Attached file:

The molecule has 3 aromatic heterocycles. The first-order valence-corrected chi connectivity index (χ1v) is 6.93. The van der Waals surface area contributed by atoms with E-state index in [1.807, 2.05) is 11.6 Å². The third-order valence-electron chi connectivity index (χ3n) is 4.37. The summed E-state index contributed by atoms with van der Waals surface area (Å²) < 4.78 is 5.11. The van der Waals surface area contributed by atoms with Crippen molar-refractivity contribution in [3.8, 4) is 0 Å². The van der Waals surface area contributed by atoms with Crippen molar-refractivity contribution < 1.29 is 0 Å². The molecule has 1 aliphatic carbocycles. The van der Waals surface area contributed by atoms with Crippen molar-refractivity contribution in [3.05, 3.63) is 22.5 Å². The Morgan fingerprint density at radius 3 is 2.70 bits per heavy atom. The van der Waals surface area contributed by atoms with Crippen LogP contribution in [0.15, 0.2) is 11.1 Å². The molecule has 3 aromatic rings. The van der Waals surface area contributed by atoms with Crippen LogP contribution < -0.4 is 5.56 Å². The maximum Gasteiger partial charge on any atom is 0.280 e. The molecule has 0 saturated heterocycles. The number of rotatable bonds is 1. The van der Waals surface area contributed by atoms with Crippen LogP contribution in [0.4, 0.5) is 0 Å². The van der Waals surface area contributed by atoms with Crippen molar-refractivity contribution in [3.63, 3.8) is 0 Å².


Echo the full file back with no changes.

The molecule has 3 aromatic heterocycles. The first-order valence-corrected chi connectivity index (χ1v) is 6.93. The van der Waals surface area contributed by atoms with E-state index in [1.807, 2.05) is 11.6 Å². The third-order valence-electron chi connectivity index (χ3n) is 4.37. The summed E-state index contributed by atoms with van der Waals surface area (Å²) < 4.78 is 5.11. The van der Waals surface area contributed by atoms with Crippen molar-refractivity contribution in [3.8, 4) is 0 Å². The van der Waals surface area contributed by atoms with Crippen molar-refractivity contribution < 1.29 is 0 Å². The molecule has 1 aliphatic carbocycles. The van der Waals surface area contributed by atoms with Crippen molar-refractivity contribution in [3.05, 3.63) is 22.5 Å². The Morgan fingerprint density at radius 3 is 2.70 bits per heavy atom. The van der Waals surface area contributed by atoms with Crippen LogP contribution in [0.15, 0.2) is 11.1 Å². The molecule has 3 aromatic rings. The van der Waals surface area contributed by atoms with Crippen LogP contribution < -0.4 is 5.56 Å². The maximum Gasteiger partial charge on any atom is 0.280 e. The molecule has 0 saturated heterocycles. The number of rotatable bonds is 1. The van der Waals surface area contributed by atoms with Crippen LogP contribution in [0.4, 0.5) is 0 Å². The van der Waals surface area contributed by atoms with Crippen molar-refractivity contribution in [3.63, 3.8) is 0 Å².